Remembering the name of every person you encounter may be challenging, but worthwhile in the long run. I recently had an experience at work that emphasized the power of remembering a person’s name.
Now I’ll be honest, I hadn’t actually remembered her name, but rather I’d just overheard her introduce herself to someone else. True, I had met this person before, but I did not have the faintest idea what her name was. Then when I went to speak to her, using her name, she was really pleased and said “You’ve got a good memory!” She was then really receptive to what I needed to discuss with her, and eager to be cooperative.
This incident really struck a chord with me, as my accidental “recollection” of her name was really important to her. She didn’t know I had forgotten it and only accidentally overheard it; and I wasn’t going to correct her as that would have served no useful purpose. People care about themselves, and there is no sweeter sound to a person than the sound of their own name.
Think about it, when you hear your name, your ears prick up, you pay attention, you look around to see who it is that wants to speak to you. This one word is so important to each individual, yet actually being able to remember names is hard. Perhaps that is why people who can recall names easily get so much further in the workplace, in business dealings and in social gatherings, than those of us who lack such recall for names.
So how can we remember names? If it was easy everyone could do it. Here are a few strategies I’ve discovered to try to remember people’s names.
You are never going to remember anyone’s name if you are not listening for it. When being introduced to someone, listen for their name and if you don’t catch it ask for the name to be repeated.
2. Observe the details
Look at the person closely to identify distinguishing features. Observe facial expressions; listen to how they talk and whether they display any defining mannerisms.
3. Repeat it
If you don’t use it, you will forget it! Use a person’s name a few times during your initial conversation; just be careful not to overdo it.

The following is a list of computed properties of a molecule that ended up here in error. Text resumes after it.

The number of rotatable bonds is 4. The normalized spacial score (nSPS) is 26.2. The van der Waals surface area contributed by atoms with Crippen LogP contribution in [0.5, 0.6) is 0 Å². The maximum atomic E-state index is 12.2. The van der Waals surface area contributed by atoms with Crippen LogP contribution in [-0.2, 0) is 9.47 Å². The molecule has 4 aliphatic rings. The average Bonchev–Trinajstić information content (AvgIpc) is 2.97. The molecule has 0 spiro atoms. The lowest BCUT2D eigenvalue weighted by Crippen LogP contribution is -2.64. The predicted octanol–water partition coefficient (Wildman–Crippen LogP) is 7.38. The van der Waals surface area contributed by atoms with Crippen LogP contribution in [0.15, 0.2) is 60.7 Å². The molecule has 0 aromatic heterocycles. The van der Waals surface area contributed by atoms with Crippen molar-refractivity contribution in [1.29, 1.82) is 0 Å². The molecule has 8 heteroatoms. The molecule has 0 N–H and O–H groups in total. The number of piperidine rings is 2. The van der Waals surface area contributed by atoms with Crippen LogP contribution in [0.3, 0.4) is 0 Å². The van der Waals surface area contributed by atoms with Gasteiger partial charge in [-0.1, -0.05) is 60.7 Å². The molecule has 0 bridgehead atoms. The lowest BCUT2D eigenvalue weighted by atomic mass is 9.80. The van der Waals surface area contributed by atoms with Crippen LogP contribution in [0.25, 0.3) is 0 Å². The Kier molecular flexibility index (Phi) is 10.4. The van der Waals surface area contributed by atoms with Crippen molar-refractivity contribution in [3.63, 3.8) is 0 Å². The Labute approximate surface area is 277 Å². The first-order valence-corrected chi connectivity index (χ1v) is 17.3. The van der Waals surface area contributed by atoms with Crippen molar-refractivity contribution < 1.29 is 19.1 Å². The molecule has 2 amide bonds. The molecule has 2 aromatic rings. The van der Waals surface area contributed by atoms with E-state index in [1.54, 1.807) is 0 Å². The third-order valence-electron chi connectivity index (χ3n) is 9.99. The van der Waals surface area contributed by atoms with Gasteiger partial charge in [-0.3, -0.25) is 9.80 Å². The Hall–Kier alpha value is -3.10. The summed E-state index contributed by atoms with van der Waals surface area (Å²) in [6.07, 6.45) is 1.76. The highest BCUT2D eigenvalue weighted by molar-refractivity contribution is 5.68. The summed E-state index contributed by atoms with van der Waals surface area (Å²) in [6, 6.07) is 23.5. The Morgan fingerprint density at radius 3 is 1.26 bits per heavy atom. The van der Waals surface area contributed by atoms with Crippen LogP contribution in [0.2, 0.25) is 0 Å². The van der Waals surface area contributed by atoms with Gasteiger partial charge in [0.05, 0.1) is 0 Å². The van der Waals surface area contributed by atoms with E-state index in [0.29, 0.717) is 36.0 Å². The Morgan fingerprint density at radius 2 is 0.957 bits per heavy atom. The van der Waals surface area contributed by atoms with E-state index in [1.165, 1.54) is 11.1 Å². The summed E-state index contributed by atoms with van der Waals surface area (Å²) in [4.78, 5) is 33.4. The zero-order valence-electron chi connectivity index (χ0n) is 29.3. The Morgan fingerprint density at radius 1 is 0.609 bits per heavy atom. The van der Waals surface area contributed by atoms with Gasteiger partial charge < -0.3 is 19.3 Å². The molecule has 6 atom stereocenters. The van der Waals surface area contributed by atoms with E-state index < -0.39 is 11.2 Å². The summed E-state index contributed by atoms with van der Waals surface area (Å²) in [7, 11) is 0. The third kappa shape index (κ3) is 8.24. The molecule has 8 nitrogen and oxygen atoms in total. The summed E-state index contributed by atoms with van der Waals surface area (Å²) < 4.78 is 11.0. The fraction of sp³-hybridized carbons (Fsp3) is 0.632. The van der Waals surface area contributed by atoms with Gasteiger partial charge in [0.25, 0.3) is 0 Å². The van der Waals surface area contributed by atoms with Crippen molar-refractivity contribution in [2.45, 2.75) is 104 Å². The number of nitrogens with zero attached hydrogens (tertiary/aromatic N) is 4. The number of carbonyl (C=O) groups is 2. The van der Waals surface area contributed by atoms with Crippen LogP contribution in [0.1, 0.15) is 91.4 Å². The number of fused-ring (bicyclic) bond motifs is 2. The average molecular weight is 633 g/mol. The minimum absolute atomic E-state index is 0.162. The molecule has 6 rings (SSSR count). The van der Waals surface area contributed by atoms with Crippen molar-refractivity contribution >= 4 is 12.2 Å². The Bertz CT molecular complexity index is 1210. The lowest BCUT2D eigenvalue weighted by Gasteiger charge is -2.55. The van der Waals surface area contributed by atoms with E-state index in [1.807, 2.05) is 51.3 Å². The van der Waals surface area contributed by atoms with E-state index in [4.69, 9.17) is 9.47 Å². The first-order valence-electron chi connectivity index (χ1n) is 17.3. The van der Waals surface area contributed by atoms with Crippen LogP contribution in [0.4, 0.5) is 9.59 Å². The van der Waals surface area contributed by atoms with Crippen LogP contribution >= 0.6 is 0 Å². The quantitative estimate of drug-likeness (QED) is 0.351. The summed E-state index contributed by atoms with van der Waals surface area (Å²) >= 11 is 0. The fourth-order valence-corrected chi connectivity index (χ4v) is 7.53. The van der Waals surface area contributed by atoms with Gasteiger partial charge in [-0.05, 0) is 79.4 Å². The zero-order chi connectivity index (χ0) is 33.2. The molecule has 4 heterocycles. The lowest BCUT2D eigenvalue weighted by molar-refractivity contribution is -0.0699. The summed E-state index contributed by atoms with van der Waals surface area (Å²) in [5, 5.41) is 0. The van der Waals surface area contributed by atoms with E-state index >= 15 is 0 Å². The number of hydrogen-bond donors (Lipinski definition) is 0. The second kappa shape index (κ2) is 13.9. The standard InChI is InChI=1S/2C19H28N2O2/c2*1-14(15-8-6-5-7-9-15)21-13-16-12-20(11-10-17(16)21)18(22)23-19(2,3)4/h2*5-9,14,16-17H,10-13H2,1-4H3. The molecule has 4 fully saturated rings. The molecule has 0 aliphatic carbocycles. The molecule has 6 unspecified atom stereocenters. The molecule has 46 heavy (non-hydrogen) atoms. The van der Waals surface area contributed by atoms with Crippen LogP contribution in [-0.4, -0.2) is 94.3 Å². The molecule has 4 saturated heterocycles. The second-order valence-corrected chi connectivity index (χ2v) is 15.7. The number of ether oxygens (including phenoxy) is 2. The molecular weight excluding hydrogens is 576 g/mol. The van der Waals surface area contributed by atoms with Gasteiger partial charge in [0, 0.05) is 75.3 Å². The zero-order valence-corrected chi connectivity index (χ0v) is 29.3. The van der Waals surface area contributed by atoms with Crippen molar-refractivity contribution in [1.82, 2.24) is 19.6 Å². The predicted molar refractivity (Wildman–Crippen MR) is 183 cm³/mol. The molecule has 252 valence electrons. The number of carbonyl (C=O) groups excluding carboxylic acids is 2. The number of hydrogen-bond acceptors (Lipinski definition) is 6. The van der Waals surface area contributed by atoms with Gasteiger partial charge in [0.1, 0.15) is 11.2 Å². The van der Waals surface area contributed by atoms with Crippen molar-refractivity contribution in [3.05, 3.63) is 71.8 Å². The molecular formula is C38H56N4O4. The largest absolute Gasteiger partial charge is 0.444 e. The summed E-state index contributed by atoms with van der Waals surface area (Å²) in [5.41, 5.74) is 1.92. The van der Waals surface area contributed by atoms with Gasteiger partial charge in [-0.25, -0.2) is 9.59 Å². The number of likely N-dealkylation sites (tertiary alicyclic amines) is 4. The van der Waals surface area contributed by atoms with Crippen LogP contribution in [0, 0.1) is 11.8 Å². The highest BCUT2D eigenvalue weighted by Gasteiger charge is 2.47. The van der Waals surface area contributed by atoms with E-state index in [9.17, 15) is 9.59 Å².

4. Associate the person’s name with what they do
This technique is particularly effective if the person’s name and occupation are highly appropriate, completely mismatched or humorous in some way. For example when you meet a doctor who is a Dr Love, Dr Feelgood or Dr Death; it is going to be very easy to remember their name and face. Yvonne Stitch who is a dressmaker, Brad Tyler who is a tiler, James Makepeace who is a diplomat; are all examples of names strongly associated with what the person does, and consequently easier to remember. Clare Tall, who is 5ft, Nathan Stick, who is a beefy lad and Sally Green who is a red head all have mismatched names to their features. These contrasts provide a means for the brain to associate the person’s name to their face.
5. Create a mental image to associate with a person and their name
How often have you thought, “I know the face, I just can’t recall the name?” Our brain is better at remembering visual information, rather than verbal or written information. Creating a mental image of a person’s name helps to overcome this, and consequently this method is likely to be most effective for recalling names over a long time period. This “mind picture” method was described by Dale Carnegie, author of the ground-breaking “How to Win Friends and Influence People”, and several other personal development books. The “mind picture” technique involves associating an image that sounds like the person’s name, combined with some other detail about them. The more ridiculous the image you create the better, as your mind is more capable of recalling names if the person’s face is associated with vivid image you have created in your mind.
Consider the following examples below:
- To remember Jason Deer who likes to drink a lot, you could associate his name with an image of a mason with a deer holding a beer. A mason sounds like “Jason” a deer is, a deer and including beer in this image helps to remember the drinking aspect of his personality.
- To remember Samantha Fisher who owns Labradors, you could associate her name with an image of Labrador holding a fish in its mouth being chased by a panther. Here we have a “panther” which rhymes with “Samantha”, the Labrador in the image helps to recall something defining about her and the fish in the dog’s mouth provides a visual link to the name “Fisher”.
The beauty of this method is that there is no right or wrong way to create the mind images; it is whatever you can come up with in your mind to help you remember that person’s name.
After my experience at work, I am going to try to remember people’s names more often. It is easy to think I have remembered someone’s name, only to find I am struggling a day, or a week, or a month later to recall it. I’ve never had such a positive initial reaction from a person before; and if remembering names is what it takes to get this response, then I am going to give it a go!